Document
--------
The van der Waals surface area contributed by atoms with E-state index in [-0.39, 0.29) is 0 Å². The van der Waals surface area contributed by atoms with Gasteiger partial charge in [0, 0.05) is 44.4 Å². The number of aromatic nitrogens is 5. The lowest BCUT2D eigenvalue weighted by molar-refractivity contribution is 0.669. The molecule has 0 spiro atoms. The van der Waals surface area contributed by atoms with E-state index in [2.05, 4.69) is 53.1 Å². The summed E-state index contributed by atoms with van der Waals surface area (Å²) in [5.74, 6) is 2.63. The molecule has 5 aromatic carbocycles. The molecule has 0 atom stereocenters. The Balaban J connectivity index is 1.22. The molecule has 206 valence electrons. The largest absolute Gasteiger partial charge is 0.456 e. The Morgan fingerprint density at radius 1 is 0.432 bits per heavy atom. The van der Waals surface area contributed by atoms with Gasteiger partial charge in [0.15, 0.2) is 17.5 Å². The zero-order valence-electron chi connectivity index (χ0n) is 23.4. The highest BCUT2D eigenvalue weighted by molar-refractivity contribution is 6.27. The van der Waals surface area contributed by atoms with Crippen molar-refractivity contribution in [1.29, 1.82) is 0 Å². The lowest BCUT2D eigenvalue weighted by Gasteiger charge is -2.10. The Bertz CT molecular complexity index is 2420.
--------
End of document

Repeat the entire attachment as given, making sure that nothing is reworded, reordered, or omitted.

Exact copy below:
The van der Waals surface area contributed by atoms with E-state index in [-0.39, 0.29) is 0 Å². The van der Waals surface area contributed by atoms with Gasteiger partial charge in [0, 0.05) is 44.4 Å². The number of aromatic nitrogens is 5. The lowest BCUT2D eigenvalue weighted by molar-refractivity contribution is 0.669. The molecule has 0 spiro atoms. The van der Waals surface area contributed by atoms with E-state index in [2.05, 4.69) is 53.1 Å². The summed E-state index contributed by atoms with van der Waals surface area (Å²) in [5.74, 6) is 2.63. The molecule has 5 aromatic carbocycles. The molecule has 0 atom stereocenters. The Balaban J connectivity index is 1.22. The molecule has 206 valence electrons. The largest absolute Gasteiger partial charge is 0.456 e. The Morgan fingerprint density at radius 1 is 0.432 bits per heavy atom. The van der Waals surface area contributed by atoms with Gasteiger partial charge in [0.15, 0.2) is 17.5 Å². The zero-order valence-electron chi connectivity index (χ0n) is 23.4. The highest BCUT2D eigenvalue weighted by molar-refractivity contribution is 6.27. The van der Waals surface area contributed by atoms with Crippen molar-refractivity contribution in [1.29, 1.82) is 0 Å². The lowest BCUT2D eigenvalue weighted by Gasteiger charge is -2.10. The Bertz CT molecular complexity index is 2420.